The thing that most of the above things have in common is that they change throughout your life. Your job, your age, your financial status, your occupation, your role in your family, where you live, your belief system, are all temporary. They come and go. So what is the point of trying to find your sense of self in these things when they will eventually pass? You’d just be setting yourself up for loss after loss, illusion after illusion.
Why is it so important to not let these things define you?
When you believe that you ARE these things, what happens is that every time your occupation, physical appearance, or belief system gets threatened or challenged, it’s as if someone just took a piece of your soul. You get extremely affected by any judgment towards these “identities,” and you might react in unhealthy ways.
Some unhealthy reactions are: you get angry and fight back, you develop deep anxiety and fear of people’s judgments or develop an unhealthy need to be perfect, you feel a deep sense of insecurity and worthlessness because you cannot meet certain standards, or you change your values, how you look, or the way you do things, so that you can be “approved” of by everyone else.
These are all unhealthy behaviors because THEY ARE INAUTHENTIC TO YOU. They are not reflections of who you truly are. They are merely reactions to a trigger done at an unconscious level. And when you do things unconsciously, you are not being true to yourself.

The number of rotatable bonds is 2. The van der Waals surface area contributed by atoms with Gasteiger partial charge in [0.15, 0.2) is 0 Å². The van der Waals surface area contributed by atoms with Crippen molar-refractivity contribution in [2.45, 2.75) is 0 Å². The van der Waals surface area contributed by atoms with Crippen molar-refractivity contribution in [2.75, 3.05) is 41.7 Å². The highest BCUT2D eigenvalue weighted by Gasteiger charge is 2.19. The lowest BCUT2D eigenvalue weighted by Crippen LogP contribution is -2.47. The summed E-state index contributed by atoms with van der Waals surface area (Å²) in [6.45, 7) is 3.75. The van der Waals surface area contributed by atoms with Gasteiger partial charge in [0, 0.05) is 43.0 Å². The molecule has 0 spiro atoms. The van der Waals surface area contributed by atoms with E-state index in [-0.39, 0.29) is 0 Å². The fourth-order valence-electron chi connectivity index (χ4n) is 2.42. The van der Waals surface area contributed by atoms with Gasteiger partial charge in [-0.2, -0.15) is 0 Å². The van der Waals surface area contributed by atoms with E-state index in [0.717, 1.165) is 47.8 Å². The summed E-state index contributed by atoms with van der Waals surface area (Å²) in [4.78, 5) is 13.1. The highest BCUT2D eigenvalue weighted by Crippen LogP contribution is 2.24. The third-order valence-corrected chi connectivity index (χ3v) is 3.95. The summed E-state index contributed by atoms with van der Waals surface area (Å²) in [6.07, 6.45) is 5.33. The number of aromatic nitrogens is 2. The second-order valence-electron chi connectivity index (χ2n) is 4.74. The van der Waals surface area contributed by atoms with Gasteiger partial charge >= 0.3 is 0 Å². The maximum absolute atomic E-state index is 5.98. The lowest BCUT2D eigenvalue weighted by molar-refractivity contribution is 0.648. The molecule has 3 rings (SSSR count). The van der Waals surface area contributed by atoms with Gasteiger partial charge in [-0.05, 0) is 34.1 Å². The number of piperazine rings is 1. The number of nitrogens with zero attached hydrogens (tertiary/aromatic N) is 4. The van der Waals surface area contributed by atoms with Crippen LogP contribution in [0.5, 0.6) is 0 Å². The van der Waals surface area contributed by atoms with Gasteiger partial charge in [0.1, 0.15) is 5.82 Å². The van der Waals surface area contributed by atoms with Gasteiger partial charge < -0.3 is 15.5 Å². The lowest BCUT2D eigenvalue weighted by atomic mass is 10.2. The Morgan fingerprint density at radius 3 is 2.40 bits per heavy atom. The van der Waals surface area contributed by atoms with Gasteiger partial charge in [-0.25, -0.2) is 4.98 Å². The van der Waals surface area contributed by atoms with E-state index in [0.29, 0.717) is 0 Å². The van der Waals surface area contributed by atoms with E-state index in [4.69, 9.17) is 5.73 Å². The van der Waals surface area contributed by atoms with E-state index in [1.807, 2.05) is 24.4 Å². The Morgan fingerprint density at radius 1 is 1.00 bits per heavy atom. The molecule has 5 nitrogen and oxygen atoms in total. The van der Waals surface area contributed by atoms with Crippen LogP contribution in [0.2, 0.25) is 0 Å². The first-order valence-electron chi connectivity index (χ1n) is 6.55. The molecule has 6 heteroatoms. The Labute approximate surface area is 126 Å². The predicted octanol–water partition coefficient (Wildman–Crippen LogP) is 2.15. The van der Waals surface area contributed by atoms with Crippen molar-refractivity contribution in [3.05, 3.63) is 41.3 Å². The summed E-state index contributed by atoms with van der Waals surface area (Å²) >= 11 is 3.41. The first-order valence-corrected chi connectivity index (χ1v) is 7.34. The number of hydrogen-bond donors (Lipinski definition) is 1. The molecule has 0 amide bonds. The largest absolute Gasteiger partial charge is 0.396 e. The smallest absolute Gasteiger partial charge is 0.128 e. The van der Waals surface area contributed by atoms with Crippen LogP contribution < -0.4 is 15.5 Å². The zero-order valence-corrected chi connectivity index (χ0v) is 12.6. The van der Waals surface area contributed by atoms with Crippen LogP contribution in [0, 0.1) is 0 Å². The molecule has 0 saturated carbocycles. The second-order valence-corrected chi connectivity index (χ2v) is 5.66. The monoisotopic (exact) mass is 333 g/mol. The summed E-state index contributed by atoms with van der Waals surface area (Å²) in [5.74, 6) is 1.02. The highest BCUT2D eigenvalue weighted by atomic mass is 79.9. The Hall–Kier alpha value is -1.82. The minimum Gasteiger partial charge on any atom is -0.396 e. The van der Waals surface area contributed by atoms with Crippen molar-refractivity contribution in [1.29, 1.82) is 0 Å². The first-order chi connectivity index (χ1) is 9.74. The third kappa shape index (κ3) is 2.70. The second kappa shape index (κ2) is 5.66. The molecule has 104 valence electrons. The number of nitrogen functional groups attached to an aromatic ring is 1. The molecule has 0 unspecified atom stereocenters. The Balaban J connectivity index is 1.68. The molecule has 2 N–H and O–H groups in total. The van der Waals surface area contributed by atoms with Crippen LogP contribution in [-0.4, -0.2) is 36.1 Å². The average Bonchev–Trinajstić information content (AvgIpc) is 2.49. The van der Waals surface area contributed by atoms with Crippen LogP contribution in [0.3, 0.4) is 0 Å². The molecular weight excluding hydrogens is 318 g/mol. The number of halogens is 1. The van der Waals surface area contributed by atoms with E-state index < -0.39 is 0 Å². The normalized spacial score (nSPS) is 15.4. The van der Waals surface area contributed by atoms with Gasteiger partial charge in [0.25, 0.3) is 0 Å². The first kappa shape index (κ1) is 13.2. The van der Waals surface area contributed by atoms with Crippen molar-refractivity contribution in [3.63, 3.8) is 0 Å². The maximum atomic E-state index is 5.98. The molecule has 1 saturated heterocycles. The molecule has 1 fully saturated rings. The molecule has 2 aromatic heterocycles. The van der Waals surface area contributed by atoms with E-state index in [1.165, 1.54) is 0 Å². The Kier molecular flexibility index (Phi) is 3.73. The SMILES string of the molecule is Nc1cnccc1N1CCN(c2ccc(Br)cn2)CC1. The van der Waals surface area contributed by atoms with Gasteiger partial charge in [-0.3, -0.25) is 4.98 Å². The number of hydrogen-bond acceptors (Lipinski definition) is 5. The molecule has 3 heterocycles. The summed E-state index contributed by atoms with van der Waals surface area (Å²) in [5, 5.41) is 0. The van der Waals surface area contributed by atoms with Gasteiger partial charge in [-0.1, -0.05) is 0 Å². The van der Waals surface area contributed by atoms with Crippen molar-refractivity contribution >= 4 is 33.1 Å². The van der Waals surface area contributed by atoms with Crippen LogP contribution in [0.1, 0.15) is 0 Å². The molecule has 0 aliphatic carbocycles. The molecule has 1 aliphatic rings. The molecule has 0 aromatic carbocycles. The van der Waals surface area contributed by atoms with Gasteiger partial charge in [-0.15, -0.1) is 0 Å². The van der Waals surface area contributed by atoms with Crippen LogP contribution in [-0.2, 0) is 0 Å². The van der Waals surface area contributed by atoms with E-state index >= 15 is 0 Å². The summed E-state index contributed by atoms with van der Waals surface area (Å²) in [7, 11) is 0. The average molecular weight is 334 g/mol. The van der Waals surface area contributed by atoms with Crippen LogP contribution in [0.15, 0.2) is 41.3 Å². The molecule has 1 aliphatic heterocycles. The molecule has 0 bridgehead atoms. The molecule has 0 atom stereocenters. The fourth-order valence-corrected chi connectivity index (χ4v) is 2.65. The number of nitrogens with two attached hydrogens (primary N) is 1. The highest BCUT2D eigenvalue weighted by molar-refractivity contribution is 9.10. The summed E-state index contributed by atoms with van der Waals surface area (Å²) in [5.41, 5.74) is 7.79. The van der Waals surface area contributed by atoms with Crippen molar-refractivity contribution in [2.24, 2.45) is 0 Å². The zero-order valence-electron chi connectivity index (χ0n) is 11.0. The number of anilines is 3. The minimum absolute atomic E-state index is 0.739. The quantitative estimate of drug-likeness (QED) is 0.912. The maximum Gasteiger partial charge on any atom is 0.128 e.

Life can become SO MUCH easier when you practice detaching your sense of worth and identity from how you look, what you have, and what you do. This way, if anyone has a comment to make about you, you take it a lot less personally, and are able to process it and let it go a lot quicker, because ultimately, you know that this is not who you are. This also makes it easier to not judge other people, as you understand that this isn't who they are either.
Don’t let the way society does things alter the way YOU do things. Be authentic. Think for yourself, believe what you feel is right, and do what helps YOU be a happier person. Do not wait for the world to make decisions for you. Be strong. Be yourself. Be free. And be happy.